For years now, the trend of colored hair has taken hold, and we’ve seen all sorts of colors: gray pearl, delicate pink highlights, blue hombre hair, gothic purple, fuchsia bombshell, and neon green.
Starting with Katy Perry, celebrities and fashion influencers have begun to flaunt the trendiest and craziest colors (some artists, actually, long before)!
This article is meant to be a complete guide on how to choose a Manic Panic color, how to apply the dye, how to maintain it over time, and how to remove the semi-permanent red hair color.
What are Manic Panic dyes?
Manic Panic dyes are semi-permanent hair colors.
These dyes do not need ammonia to be activated and are completely vegan and cruelty-free.
The coloring is done by covering and goes away after several washes without affecting or ruining the hair indeed: the colors all have a super nourishing, shining, and moisturizing effect on our hair.
Step 1: Choosing a color.
There is a fundamental rule to keep in mind when choosing a color: the lighter the color, the greater the need to bleach the hair.
To achieve very light colors such as gray and lavender, i.e., light colors that have a completely cold base, it will be necessary to bleach the hair down to 10. Platinum.
The color of our hair, natural or artificial, is composed of blue, red, and yellow pigments in different percentages depending on our color.
Blue pigments are in a higher percentage in dark hair, while reds are in medium colors and yellow pigments characterize blondes.
Bleaching consists of canceling out this pigmentation, starting with blue, then moving on to red, and finally to yellow.
- Dark brown
- Medium brown
- Light brown
- Dark blond
- Medium blond
- Light Blond
- Very light blond
Pastel, very light or very cool colors and purples need to find as light a base as possible.
In general, all colors reach optimal saturation on tone levels between 9.
Very light blonde and 10. Platinum, but don’t despair: there are plenty of colors that don’t need such extreme bleaching and look great even on natural or unbleached hair, perfect on medium or dark browns or red hair.
Step 2: Decoloring
This step is optional, necessary only when you opt for pastel, light, or purple colors or when you want to achieve 100% color saturation and vividness.
To color, it is necessary to rely on a professional in order not to risk damaging or burning the hair.
Don’t underestimate the risks of bleaching: damaging the hair also means that the color may not take at all, as the scales are irreparably too open for it to take hold and may lead to drastically cutting the hair.
Bleaching requires manual skills, specific times, and knowledge that only a professional has.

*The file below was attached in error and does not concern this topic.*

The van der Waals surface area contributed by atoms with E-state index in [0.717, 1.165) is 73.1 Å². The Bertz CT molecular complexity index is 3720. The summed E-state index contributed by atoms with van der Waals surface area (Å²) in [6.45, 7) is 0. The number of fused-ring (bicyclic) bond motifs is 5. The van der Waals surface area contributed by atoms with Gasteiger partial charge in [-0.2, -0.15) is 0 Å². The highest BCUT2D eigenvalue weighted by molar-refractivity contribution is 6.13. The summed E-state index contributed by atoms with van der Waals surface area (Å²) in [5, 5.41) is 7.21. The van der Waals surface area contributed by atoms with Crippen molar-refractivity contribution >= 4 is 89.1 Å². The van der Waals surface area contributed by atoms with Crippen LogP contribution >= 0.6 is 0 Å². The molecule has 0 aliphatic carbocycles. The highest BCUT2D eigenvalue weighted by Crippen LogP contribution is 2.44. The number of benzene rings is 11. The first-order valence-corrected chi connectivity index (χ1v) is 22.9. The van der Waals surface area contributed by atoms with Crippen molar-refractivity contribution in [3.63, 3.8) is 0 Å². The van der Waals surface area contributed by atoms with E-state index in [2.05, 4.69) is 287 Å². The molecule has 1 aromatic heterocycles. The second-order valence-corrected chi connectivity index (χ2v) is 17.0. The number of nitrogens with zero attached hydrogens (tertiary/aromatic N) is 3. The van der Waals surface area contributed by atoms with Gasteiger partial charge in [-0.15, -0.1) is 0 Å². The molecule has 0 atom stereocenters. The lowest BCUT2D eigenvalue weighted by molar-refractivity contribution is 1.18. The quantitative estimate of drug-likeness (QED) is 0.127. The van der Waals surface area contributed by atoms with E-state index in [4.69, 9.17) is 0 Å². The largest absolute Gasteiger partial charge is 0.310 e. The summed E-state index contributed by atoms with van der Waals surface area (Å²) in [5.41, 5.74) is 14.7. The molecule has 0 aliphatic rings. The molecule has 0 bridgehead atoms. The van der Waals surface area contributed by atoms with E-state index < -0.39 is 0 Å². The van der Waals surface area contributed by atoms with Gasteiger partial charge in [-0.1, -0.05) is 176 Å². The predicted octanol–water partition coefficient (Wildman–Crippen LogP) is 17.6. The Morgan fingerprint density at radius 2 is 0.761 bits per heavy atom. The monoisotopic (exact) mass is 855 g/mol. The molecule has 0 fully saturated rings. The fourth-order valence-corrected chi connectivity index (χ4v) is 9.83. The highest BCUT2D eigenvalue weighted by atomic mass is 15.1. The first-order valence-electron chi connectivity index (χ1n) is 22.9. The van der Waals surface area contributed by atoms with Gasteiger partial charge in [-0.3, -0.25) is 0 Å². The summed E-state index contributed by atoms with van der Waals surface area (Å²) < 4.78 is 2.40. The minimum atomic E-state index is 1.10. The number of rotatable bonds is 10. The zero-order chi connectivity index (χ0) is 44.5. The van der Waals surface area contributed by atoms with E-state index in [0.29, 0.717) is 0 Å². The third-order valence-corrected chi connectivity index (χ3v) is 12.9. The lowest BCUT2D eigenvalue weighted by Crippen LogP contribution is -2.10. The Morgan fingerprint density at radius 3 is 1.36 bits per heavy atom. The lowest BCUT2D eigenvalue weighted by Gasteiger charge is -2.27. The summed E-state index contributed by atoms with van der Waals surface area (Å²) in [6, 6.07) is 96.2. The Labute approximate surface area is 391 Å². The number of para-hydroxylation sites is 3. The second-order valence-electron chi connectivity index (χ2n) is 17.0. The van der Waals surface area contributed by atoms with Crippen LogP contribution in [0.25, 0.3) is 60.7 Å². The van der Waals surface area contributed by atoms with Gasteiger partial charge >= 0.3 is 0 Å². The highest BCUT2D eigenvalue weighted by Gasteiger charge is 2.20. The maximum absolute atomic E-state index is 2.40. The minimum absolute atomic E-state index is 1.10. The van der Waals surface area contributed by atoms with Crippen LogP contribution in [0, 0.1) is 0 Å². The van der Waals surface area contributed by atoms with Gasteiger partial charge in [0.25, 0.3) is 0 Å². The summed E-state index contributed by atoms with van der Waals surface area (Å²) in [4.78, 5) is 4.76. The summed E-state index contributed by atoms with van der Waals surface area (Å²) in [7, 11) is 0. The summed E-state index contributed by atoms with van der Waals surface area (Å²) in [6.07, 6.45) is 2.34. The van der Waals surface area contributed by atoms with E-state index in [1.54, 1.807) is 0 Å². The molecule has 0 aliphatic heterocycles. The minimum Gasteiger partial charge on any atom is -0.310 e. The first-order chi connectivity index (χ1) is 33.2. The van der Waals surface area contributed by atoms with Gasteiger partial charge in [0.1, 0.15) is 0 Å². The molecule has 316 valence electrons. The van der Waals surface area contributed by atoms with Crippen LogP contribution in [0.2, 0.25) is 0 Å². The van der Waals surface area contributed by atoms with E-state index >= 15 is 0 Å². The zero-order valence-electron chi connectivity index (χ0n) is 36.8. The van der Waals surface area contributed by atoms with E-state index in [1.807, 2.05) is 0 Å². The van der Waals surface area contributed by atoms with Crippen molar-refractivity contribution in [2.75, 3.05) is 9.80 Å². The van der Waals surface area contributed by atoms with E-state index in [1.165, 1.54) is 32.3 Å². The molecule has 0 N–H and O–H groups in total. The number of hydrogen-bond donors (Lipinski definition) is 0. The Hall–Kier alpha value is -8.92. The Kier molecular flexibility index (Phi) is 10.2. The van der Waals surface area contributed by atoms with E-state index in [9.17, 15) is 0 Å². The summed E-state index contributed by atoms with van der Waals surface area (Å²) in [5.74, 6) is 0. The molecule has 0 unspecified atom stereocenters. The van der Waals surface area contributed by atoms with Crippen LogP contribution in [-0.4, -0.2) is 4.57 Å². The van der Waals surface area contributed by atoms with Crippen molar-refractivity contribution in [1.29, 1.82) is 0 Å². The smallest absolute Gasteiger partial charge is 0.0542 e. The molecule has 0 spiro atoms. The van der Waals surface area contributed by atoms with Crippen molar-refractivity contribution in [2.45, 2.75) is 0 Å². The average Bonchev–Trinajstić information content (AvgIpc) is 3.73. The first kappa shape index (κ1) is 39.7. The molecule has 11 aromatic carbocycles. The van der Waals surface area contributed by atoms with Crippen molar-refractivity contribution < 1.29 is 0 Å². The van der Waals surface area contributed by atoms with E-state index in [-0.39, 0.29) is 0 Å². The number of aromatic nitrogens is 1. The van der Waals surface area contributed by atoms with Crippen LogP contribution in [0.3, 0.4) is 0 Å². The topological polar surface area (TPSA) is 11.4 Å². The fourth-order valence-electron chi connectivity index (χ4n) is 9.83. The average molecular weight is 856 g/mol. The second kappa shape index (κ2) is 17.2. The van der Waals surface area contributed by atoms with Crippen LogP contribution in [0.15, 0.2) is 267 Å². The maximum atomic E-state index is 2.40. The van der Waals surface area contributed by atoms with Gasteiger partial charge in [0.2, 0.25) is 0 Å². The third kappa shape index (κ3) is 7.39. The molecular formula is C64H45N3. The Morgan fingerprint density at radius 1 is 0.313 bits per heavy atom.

In addition, to play with color or bleaching from the root, you need different types of products and know how to use them, know how to foresee the results, and have the readiness to react if the bleaching does not go according to plan.
Don’t rely on DIY if you don’t have this knowledge and the necessary products.
Important note about bleaching:
Be aware that after bleaching, if you opted for very light colors but didn’t achieve a 9/10 with bleaching, they will barely show, unfortunately.
This talk includes all pastels, light rosés, pearlescents that are always light. Cool-based colors such as green, light blue, and purple will take hold but will have a less saturated, more ashy hue.
Step 3: How to color your hair with Manic Panic colors
As mentioned above: Manic Panic colors do NOT need to be activated with oxygen but should be applied pure on clean, dry hair.
Cleansing your hair will help the color take hold (unlike standard colors, on which the sebum acts as a protector). Manic Panic colors have a nourishing, moisturizing, polishing effect. After application, you will have wonderful hair!
Essential accessory: gloves. You can apply the color as you prefer, brush, bouillotte (the latter I do not recommend in order not to waste color), or massage with your hands, but the gloves you can not give up because the colors are absorbed in-depth and wash them off is less simple than you think.
Arm yourself with a cape and apply an oil-based cream to your hairline.
Divide your hair into sections.
Put on your cape and gloves and apply a thin layer of protectant (or a grease-based cream such as Vaseline) to all of your hairlines (don’t forget your ears!), being careful not to get any dirt in your hair or the color won’t take.
Heat your hair with a hair dryer before applying the color: the heat will open up the scales, and the dye will take better hold.
Apply a generous amount of product, massaging the color between your fingers so that it takes root in an optimal way.